Malaysian Prime Minister Najib Razak repealed two security laws on Monday, in the government's latest move to abolish laws widely viewed by critics as draconian.
The 1933 Restricted Residence Act, requiring a person to live in a certain area or barring them from an area, and the 1959 Banishment Act, which allows non-Malaysians to be banished from the country were both repealed, however, repeal of the ISA - which allows virtually indefinite detention without trial -will only be begun next year.
"The two new acts will try to find a balance between human rights, individual rights, civil liberties while guarding the nation's security and harmony," Mr Najib told parliament.
"I believe that with these actions, Malaysia will be among one of the countries whose practice of democracy is respected by other countries."
Malaysia's strict laws on security have faced growing condemnation for stifiling political dissent.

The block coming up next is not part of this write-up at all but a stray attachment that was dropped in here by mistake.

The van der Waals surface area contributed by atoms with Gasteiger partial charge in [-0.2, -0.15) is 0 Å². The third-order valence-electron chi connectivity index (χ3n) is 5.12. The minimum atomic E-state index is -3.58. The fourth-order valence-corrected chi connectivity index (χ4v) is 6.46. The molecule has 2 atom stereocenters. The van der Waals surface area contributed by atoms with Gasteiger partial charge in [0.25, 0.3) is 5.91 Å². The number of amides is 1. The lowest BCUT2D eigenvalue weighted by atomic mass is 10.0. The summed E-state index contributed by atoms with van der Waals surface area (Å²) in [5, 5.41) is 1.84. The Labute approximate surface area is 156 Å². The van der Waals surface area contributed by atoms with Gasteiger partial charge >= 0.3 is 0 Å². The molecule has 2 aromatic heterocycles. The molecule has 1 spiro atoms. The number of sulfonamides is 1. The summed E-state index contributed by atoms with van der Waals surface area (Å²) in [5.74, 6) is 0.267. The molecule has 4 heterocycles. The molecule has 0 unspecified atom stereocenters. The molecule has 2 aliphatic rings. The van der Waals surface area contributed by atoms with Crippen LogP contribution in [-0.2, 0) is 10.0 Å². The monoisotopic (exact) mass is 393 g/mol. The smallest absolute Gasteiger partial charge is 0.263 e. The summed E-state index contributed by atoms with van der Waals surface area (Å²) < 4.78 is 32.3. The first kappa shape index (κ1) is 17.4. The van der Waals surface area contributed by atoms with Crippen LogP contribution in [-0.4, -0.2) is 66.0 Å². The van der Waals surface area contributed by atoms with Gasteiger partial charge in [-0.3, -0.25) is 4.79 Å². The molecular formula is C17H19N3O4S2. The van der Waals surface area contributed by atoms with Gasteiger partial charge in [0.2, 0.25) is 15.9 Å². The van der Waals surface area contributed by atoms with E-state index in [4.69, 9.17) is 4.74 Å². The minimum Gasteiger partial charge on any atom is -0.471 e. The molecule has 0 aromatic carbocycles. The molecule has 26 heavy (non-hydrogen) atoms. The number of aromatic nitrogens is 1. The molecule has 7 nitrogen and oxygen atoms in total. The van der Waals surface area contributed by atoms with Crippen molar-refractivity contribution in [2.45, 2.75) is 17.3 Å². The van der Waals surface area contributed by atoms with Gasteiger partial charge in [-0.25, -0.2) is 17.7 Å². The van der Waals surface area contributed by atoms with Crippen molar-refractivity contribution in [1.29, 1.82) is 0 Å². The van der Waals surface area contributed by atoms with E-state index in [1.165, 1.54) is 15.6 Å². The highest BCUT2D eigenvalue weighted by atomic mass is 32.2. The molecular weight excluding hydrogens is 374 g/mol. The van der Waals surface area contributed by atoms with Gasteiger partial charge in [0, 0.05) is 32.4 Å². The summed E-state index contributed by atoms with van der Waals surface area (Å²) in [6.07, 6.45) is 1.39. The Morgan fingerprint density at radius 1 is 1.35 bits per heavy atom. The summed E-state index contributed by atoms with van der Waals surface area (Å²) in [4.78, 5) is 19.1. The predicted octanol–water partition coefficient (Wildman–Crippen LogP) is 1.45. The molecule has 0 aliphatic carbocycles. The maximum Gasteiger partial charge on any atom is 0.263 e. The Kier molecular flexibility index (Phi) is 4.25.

Report: Malaysia PM moves to repeal security laws (CNA, 3 October 2011)
On Wednesday, 125 criminal suspects were released, many of whom had never been charged. Home Minister Hishammuddin Hussein assured Malaysians that the release of the suspects would not threaten the public.
The latest moves come as Mr Najib tries to boost his United Malays National Organisation's uncertain re-election hopes three months after police used tear gas and water cannon to crush a street rally calling for electoral reform.
Veteren opposition politician Lim Kit Siang said proof of the government's commitment to change will be seen in how the repeal of tougher laws like the ISA is handled.
"The question remains as to whether they will really abolish the ISA and other laws that impinge on civil liberties and the freedoms of speech and assembly, and whether the replacement laws will be any better," he told journalists.
Mr Najib is widely predicted to call snap elections soon. He will face a fractured opposition that has gained popularity since Malaysia's last general elections in 2008.
Report: Malaysia PM orders 125 freed in reform drive (AFP, 5 October 2011)
Report: Malaysia frees 125 suspects in security law repeal (AP, 5 October 2011)